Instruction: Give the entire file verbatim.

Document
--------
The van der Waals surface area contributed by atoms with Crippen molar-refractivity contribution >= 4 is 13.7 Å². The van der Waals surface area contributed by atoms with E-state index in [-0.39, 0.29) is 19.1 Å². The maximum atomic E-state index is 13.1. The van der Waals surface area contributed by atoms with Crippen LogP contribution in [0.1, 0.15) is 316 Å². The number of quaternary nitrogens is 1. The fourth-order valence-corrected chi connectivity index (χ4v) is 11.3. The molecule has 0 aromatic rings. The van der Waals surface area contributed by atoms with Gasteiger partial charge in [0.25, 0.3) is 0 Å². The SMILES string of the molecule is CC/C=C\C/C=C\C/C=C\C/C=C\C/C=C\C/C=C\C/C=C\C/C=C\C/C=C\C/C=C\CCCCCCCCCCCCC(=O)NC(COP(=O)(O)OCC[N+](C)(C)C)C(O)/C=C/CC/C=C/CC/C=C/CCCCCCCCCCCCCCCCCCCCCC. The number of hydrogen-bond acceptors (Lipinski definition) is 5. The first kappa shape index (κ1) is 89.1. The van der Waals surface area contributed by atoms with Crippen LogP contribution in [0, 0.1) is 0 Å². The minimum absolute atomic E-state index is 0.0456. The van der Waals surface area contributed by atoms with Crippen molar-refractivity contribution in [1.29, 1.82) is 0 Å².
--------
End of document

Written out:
The van der Waals surface area contributed by atoms with Crippen molar-refractivity contribution >= 4 is 13.7 Å². The van der Waals surface area contributed by atoms with E-state index in [-0.39, 0.29) is 19.1 Å². The maximum atomic E-state index is 13.1. The van der Waals surface area contributed by atoms with Crippen LogP contribution in [0.1, 0.15) is 316 Å². The number of quaternary nitrogens is 1. The fourth-order valence-corrected chi connectivity index (χ4v) is 11.3. The molecule has 0 aromatic rings. The van der Waals surface area contributed by atoms with Gasteiger partial charge in [0.25, 0.3) is 0 Å². The SMILES string of the molecule is CC/C=C\C/C=C\C/C=C\C/C=C\C/C=C\C/C=C\C/C=C\C/C=C\C/C=C\C/C=C\CCCCCCCCCCCCC(=O)NC(COP(=O)(O)OCC[N+](C)(C)C)C(O)/C=C/CC/C=C/CC/C=C/CCCCCCCCCCCCCCCCCCCCCC. The number of hydrogen-bond acceptors (Lipinski definition) is 5. The first kappa shape index (κ1) is 89.1. The van der Waals surface area contributed by atoms with Crippen LogP contribution in [0, 0.1) is 0 Å². The minimum absolute atomic E-state index is 0.0456. The van der Waals surface area contributed by atoms with Crippen molar-refractivity contribution in [1.29, 1.82) is 0 Å².